Upasana has been working at ERI since 2014, when she started as a Bertha Legal Fellow in the D.C. office. In addition to her work arising out of the Amazon and other parts of South America, she is counsel on Kiobel v. Cravath and has been heavily involved in Doe v. Chiquita Brands and related litigation. On the Amazon team, her work focuses primarily on the rights of indigenous and rural peoples in the context of state-sponsored and private development projects, including national parks, which pose threats both to the environment and basic human rights. She is currently practicing in both U.S. federal courts and within the Inter-American human rights system.
Upasana graduated from the American University Washington College of Law in 2014, and holds a B.A. in Environmental Studies from Davidson College. During law school, Upasana interned with the Center for International Environmental Law (CIEL), assisting projects falling within the nexus of environmental protection and international human rights law. Upasana also spent a summer in South Africa, where she assisted an ongoing class action against thirty major gold mining companies filed on behalf of workers who contracted terminal illnesses from hazardous work conditions. As a student attorney at her law school’s international human rights law clinic, she represented clients in immigration court and within the Inter-American system on matters of political asylum, capital punishment, and indigenous rights. She speaks English, Nepali, Spanish, and some Portuguese.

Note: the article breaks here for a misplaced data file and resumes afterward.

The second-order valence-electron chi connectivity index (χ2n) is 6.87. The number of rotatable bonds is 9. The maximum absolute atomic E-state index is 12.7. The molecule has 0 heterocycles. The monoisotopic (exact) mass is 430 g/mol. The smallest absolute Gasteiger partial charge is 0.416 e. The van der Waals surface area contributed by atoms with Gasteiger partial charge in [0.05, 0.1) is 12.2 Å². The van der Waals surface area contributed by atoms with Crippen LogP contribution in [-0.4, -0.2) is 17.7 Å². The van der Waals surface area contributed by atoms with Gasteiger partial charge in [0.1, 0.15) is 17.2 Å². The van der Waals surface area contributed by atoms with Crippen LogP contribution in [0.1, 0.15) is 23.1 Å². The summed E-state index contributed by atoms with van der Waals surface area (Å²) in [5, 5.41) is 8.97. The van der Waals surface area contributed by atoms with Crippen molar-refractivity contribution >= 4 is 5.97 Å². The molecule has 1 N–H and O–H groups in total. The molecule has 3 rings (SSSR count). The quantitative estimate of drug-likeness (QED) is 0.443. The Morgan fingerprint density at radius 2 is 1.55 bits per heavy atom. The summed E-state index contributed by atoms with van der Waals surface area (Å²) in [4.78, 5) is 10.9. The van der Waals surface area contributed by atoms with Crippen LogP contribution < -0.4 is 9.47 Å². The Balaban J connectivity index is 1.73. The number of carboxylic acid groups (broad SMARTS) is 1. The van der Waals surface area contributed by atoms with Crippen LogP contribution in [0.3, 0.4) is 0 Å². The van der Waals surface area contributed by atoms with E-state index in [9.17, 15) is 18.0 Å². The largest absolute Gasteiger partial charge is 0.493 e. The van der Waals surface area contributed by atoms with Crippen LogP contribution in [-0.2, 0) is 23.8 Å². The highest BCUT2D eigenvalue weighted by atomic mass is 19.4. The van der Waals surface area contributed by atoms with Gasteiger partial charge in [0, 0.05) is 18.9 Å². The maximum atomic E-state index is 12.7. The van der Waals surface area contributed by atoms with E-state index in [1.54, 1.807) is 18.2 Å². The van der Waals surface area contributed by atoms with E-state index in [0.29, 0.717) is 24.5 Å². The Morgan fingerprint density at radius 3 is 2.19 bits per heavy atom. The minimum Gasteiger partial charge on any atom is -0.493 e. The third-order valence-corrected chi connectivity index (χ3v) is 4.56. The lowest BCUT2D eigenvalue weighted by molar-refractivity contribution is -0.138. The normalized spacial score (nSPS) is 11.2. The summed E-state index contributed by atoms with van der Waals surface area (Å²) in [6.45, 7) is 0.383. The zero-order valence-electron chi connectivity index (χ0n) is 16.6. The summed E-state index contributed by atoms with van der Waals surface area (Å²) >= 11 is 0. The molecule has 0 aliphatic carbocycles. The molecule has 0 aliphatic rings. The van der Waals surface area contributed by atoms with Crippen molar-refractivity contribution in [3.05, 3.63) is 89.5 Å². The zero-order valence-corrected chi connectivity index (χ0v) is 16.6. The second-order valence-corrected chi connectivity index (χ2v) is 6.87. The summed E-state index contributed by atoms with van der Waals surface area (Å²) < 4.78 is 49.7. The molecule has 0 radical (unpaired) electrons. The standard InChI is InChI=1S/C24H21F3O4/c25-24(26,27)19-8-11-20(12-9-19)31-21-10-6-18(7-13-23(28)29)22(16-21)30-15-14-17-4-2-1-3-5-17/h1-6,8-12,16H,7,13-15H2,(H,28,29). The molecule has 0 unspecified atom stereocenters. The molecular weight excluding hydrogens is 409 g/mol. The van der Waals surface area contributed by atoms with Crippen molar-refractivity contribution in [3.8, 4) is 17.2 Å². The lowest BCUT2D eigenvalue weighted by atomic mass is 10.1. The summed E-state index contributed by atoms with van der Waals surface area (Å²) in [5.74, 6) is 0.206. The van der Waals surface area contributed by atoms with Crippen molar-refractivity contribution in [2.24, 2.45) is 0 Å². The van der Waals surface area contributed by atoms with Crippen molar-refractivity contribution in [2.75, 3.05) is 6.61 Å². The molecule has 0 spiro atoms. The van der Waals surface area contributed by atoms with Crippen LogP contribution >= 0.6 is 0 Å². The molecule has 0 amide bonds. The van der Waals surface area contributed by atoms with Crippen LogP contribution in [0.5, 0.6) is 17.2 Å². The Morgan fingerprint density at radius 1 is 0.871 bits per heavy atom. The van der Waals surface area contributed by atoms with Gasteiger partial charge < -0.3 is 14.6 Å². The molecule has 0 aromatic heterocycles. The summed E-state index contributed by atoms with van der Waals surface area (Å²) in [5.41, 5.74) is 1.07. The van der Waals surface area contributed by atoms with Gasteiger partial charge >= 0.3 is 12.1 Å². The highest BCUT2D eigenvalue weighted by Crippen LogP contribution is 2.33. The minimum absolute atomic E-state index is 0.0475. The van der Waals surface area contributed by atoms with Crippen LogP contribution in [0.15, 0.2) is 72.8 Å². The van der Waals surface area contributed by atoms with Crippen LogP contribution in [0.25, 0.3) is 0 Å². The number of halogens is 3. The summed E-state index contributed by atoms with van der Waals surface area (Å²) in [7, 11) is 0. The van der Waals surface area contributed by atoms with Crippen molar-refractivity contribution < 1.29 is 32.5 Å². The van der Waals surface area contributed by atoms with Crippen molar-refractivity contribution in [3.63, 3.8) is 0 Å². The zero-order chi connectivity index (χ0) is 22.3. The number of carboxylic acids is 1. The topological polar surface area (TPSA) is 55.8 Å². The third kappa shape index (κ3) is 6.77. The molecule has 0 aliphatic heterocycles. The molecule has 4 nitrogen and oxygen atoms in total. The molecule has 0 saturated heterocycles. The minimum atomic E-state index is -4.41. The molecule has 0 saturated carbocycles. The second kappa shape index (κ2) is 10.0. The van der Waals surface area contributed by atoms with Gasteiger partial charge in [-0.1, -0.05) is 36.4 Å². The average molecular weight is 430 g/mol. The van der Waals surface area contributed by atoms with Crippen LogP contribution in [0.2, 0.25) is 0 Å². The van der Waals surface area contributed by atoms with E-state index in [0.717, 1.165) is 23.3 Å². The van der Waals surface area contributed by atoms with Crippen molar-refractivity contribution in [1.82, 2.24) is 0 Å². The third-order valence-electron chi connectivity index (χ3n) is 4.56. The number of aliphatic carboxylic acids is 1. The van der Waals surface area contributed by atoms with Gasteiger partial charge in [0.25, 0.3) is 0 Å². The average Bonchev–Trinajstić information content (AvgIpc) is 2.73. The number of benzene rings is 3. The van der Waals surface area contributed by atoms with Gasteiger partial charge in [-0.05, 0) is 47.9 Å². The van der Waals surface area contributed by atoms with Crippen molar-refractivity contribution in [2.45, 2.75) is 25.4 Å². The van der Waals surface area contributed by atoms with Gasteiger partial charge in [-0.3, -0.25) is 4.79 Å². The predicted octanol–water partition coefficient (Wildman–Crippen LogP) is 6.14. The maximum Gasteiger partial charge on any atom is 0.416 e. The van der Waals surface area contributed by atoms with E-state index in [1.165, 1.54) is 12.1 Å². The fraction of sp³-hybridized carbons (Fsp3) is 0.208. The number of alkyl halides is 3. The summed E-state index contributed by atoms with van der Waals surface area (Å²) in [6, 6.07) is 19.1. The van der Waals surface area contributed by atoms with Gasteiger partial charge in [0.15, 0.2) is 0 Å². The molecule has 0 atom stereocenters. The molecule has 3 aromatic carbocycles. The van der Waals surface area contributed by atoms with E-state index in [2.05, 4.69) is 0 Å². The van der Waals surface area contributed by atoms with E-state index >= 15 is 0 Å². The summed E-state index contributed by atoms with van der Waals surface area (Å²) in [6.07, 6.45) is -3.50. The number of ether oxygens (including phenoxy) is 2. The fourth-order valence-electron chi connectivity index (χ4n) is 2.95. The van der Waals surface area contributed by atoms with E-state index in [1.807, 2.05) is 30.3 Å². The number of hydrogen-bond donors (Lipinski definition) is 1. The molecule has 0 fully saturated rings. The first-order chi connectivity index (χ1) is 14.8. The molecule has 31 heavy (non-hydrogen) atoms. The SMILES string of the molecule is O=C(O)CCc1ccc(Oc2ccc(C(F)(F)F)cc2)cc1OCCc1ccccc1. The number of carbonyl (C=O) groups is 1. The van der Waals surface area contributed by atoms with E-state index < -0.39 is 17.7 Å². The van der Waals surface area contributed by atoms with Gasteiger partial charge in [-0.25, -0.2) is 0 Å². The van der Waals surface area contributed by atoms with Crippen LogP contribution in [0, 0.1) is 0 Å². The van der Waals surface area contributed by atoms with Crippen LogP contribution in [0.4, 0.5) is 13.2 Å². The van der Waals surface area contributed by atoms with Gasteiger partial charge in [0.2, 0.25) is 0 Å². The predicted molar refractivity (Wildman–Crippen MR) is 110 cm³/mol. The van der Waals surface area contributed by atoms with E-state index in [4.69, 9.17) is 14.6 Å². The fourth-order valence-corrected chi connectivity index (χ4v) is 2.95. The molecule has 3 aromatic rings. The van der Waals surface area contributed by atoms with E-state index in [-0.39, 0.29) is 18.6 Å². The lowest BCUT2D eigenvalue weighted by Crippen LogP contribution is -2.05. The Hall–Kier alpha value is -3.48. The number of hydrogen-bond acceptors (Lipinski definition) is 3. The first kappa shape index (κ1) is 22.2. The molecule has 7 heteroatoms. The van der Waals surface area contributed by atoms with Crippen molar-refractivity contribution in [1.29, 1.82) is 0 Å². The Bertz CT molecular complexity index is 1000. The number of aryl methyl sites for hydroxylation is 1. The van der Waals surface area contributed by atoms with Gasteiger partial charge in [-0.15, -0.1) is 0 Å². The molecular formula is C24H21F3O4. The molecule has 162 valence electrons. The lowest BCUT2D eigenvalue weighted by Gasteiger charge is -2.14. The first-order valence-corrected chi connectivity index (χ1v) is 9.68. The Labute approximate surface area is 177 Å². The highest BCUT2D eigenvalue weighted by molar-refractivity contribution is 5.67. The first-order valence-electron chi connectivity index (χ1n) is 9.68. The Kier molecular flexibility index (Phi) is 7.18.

Admitted only in New York. Practice limited to federal courts; supervised by Marco Simons, member of the DC Bar.